This course meets New York State certification requirements for School Building Leadership (SBL) internship experiences. Through close work with a faculty advisor and peers, participants apply their learning from coursework to their field experiences, integrating theory and practice as they reflect on their own professional development. Interns work with a site supervisor and are given substantial school-based responsibilities that involve direct interaction and involvement with staff, students, families, and community leaders. Participants develop the capacity to build and support a positive school culture, build teams, enlist collaboration, and plan and sustain change efforts. Graduate students in advisement participate in small-group sessions with their advisors over 18 months. Participants also serve in a summer internship at a site that is different from their usual work site. At the end of supervised fieldwork, each candidate presents a comprehensive portfolio of internship experiences which meets the program’s Integrative Master’s Project requirement.

Yonkers Urban Leadership

These courses are for students in the Yonkers Urban Leadership program only.

Section Title Credits Rooms Instructor Days/Times Dates Status
LEAD537Y-1 Organizational Development: Implications for Educational Leadership 3 Nicole Limperopulos T 5:00-7:00 PM Cancelled
LEAD873Y-1 Special Education Leadership: Meeting the Needs of all Students 1 Nicole Limperopulos TH 5:00-7:00 PM Cancelled
LEAD912Y-1 Leadership Supervised Fieldwork/Advisement 2 Nicole Limperopulos W 5:00-7:00 PM Cancelled
This course meets New York State certification requirements for School Building Leadership (SBL) internship experiences. Through close work with a faculty advisor and peers, participants apply their learning from coursework to their field experiences, integrating theory and practice as they reflect on their own professional development. Interns work with a site supervisor and are given substantial school-based responsibilities that involve direct interaction and involvement with staff, students, families, and community leaders. Participants develop the capacity to build and support a positive school culture, build teams, enlist collaboration, and plan and sustain change efforts. Graduate students in advisement participate in small-group sessions with their advisors over 18 months. Participants also serve in a summer internship at a site that is different from their usual work site. At the end of supervised fieldwork, each candidate presents a comprehensive portfolio of internship experiences which meets the program’s Integrative Master’s Project requirement.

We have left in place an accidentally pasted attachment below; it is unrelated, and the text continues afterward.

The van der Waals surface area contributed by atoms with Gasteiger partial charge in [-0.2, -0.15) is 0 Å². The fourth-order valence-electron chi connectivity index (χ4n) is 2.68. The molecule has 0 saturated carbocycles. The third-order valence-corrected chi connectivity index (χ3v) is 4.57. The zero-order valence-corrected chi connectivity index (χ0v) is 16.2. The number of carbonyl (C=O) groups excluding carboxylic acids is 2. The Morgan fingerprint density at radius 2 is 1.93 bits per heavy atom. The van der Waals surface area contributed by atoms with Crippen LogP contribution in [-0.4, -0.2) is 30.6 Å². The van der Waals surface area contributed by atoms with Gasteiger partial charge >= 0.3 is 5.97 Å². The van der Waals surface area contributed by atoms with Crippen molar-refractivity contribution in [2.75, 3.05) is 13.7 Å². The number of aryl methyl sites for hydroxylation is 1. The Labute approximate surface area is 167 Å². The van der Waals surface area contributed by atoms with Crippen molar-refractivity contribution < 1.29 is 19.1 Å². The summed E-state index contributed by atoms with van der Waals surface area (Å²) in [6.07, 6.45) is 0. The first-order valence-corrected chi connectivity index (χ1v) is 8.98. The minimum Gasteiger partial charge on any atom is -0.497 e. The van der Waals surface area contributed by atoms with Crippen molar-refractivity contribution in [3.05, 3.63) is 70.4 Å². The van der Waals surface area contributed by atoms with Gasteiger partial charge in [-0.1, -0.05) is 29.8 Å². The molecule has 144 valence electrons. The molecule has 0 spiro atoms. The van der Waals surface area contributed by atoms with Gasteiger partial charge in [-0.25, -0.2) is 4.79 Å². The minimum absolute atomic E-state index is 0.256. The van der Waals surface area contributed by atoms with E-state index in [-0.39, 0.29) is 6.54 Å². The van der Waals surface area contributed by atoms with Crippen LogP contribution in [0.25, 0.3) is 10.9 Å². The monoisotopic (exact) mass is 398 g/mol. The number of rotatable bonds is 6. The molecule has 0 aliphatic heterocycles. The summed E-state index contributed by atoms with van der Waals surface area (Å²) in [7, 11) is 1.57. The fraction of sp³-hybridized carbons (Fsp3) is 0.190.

Matriculation Maintenance

Section Title Credits Rooms Instructor Days/Times Dates Status
MMNT500-1 Matriculation Maintenance 0 N/A Staff TBD Not applicable
A degree can only be conferred for currently enrolled students. If students are not registered for classes, the Integrative Master's Project, or supervised fieldwork in the semester they intend to graduate, they must register for matriculation maintenance by the end of the add/drop period. This situation might occur, for example, if students are completing coursework for a prior class in which they received a grade of Incomplete.